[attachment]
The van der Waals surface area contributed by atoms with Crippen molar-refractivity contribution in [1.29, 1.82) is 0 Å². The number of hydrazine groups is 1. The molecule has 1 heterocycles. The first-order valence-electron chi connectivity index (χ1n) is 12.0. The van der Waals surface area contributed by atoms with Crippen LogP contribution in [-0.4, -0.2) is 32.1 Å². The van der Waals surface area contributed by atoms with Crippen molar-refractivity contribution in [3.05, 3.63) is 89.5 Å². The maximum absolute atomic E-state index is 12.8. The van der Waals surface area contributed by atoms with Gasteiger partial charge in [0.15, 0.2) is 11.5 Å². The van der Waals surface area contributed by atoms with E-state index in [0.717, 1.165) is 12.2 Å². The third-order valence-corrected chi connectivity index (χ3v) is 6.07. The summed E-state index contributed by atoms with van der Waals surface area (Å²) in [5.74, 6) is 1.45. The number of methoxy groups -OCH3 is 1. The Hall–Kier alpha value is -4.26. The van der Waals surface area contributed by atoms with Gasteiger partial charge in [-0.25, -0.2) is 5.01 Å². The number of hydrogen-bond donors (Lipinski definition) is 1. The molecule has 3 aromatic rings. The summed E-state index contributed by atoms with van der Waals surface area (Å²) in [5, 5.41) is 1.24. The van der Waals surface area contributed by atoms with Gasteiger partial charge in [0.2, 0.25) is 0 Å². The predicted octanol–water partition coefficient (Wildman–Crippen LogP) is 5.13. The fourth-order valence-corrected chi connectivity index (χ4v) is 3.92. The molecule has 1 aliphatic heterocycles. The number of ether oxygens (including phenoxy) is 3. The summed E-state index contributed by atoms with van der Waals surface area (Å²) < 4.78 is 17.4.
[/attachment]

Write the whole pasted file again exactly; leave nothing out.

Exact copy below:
The van der Waals surface area contributed by atoms with Crippen molar-refractivity contribution in [1.29, 1.82) is 0 Å². The number of hydrazine groups is 1. The molecule has 1 heterocycles. The first-order valence-electron chi connectivity index (χ1n) is 12.0. The van der Waals surface area contributed by atoms with Crippen LogP contribution in [-0.4, -0.2) is 32.1 Å². The van der Waals surface area contributed by atoms with Crippen molar-refractivity contribution in [3.05, 3.63) is 89.5 Å². The maximum absolute atomic E-state index is 12.8. The van der Waals surface area contributed by atoms with Gasteiger partial charge in [0.15, 0.2) is 11.5 Å². The van der Waals surface area contributed by atoms with E-state index in [0.717, 1.165) is 12.2 Å². The third-order valence-corrected chi connectivity index (χ3v) is 6.07. The summed E-state index contributed by atoms with van der Waals surface area (Å²) in [5.74, 6) is 1.45. The number of methoxy groups -OCH3 is 1. The Hall–Kier alpha value is -4.26. The van der Waals surface area contributed by atoms with Gasteiger partial charge in [-0.25, -0.2) is 5.01 Å². The number of hydrogen-bond donors (Lipinski definition) is 1. The molecule has 3 aromatic rings. The summed E-state index contributed by atoms with van der Waals surface area (Å²) in [5, 5.41) is 1.24. The van der Waals surface area contributed by atoms with Gasteiger partial charge in [0.2, 0.25) is 0 Å². The predicted octanol–water partition coefficient (Wildman–Crippen LogP) is 5.13. The fourth-order valence-corrected chi connectivity index (χ4v) is 3.92. The molecule has 1 aliphatic heterocycles. The number of ether oxygens (including phenoxy) is 3. The summed E-state index contributed by atoms with van der Waals surface area (Å²) < 4.78 is 17.4.